Merchant Cash Advance Repayment Options
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Many small business owners utilize merchant cash advances as a financial tool when they need quick access to cash. With a merchant cash advance, you pledge a percentage of future credit and debit card sales to the lender. In turn, the lender advances money against those sales.
Because a lender primarily looks at your business’s credit card sales volume when approving the advance, it’s an easy and fast way to get funds. But what about repaying those funds? The flip side of borrowing is paying back the advance, so before you take out a MCA make sure you understand how it’ll be repaid.
Merchant Cash Advances and Repayment Terms
One of the reasons many small business owners choose MCAs to meet their funding needs is that they have extremely flexible repayment terms. Unlike a traditional small business loan, businesses don’t have to pay a fixed amount of specific dates. In other words, you won’t have a lump sum payment of $400 due on the 15th of every month.
Merchant cash advances are repaid depending on credit and debit card sales. The lender takes a percentage of each card you swipe, either daily or weekly. Repayment matches your cash flow – in a slower week, you’ll make a smaller payment on the advance.
For many small business owners, flexible payments that match your cash flows can be a big help. In slow months, it could be a struggle to cover a lump sum, monthly payment on a traditional business loan. But, how does the lender take that percent of sales?
Merchant Cash Advances and Repayment Terms
A merchant cash advance generally has three repayment methods: (a) split withholding, (b) lock box, and (c) ACH withholding.
Split Withholding to Repay a MCA
The first method to repay a MCA is split withholding. This repayment method is usually the most preferred because the lender collects on their repayment seamlessly. It’s all done electronically via the credit card processing company.
The credit card processing company automatically splits your credit card sales between your business and the merchant cash advance provider. The percentage the MCA provider takes is agreed upon when you sign the advance paperwork. This percentage is called the “holdback” because the credit card processor holds back the money and sends it to the provider instead.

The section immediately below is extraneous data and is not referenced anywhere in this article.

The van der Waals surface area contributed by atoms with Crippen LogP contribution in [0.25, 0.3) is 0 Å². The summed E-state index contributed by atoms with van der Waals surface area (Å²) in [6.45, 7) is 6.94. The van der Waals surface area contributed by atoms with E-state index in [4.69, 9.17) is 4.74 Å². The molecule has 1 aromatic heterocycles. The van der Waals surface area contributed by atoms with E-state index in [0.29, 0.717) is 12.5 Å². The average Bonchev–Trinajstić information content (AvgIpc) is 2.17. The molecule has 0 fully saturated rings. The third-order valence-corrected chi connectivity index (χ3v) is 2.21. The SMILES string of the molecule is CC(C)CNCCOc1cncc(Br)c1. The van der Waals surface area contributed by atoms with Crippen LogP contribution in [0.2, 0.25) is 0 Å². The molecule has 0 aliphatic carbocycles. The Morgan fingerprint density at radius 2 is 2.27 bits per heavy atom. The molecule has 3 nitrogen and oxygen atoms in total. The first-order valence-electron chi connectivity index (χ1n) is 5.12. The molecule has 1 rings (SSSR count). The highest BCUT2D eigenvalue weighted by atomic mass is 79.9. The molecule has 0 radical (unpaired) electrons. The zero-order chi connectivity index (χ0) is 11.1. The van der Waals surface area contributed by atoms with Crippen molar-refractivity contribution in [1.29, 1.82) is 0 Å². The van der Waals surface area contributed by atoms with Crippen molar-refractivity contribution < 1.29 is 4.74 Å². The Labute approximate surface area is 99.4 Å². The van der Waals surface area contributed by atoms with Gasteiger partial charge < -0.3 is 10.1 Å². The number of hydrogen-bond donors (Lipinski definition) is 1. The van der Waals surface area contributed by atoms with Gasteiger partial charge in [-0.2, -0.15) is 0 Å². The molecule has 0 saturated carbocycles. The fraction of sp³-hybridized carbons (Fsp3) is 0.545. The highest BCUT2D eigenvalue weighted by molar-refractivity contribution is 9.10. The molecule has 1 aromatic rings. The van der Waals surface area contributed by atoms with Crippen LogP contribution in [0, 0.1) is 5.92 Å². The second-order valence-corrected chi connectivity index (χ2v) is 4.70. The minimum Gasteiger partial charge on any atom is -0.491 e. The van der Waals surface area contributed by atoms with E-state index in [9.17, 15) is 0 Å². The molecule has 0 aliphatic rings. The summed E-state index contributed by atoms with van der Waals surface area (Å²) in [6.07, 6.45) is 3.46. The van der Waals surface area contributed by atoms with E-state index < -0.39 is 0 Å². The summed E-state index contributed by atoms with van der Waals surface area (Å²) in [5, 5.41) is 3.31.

Many small business owners find this the easiest repayment method for a MCA. You don’t have to worry about keeping cash in a bank account to make a loan payment, and you don’t have to wait an extra day to receive disbursements of credit card sales.
Lock Box or Bank Account Withholding to Repay a MCA
The second method to repay a MCA is the Lock Box or Bank Account Withholding method. This repayment method is longer and more complicated than split withholding, and involves an additional intermediary. You’ll be dealing with a MCA provider, your credit card processing company, and your bank.
Under this method, the bank splits the credit card sales or revenue credited to a business bank account. The bank forwards a portion automatically to the lender and deposits the balance into your business’ checking account.
This method is the least advantageous for a business. There is a one-day delay in receiving the funds from credit card sales, which can further strain your cash flows. For this reason, it’s the least preferred method of business owners.
ACH Withdrawal Repayment of a MCA
The third and last repayment method is called Automated Clearing House, or “ACH”, Withholding or Withdrawal. With this repayment method, the merchant cash advance provider receives the credit card processing information and directly deducts the holdback percentage from a checking account via ACH.
This repayment method is the closest to a bank loan repayment because it’s a bank account deduction. If your MCA provider suggests this repayment method, you’ll need to make sure you always have enough cash in your bank account to cover the withdrawal. Otherwise, the payment could bounce and you’d incur fees.
When deciding which merchant cash advance provider to work with, pay close attention to their preferred repayment method. A merchant cash advance can significantly improve your cash flows, giving you a lump sum when you need it most. But since the repayment method could have a significant impact on your cash flows, have a plan in place to repay it.
If these types of payment structures are not a good fit you may want to explore the variety of business loans we offer.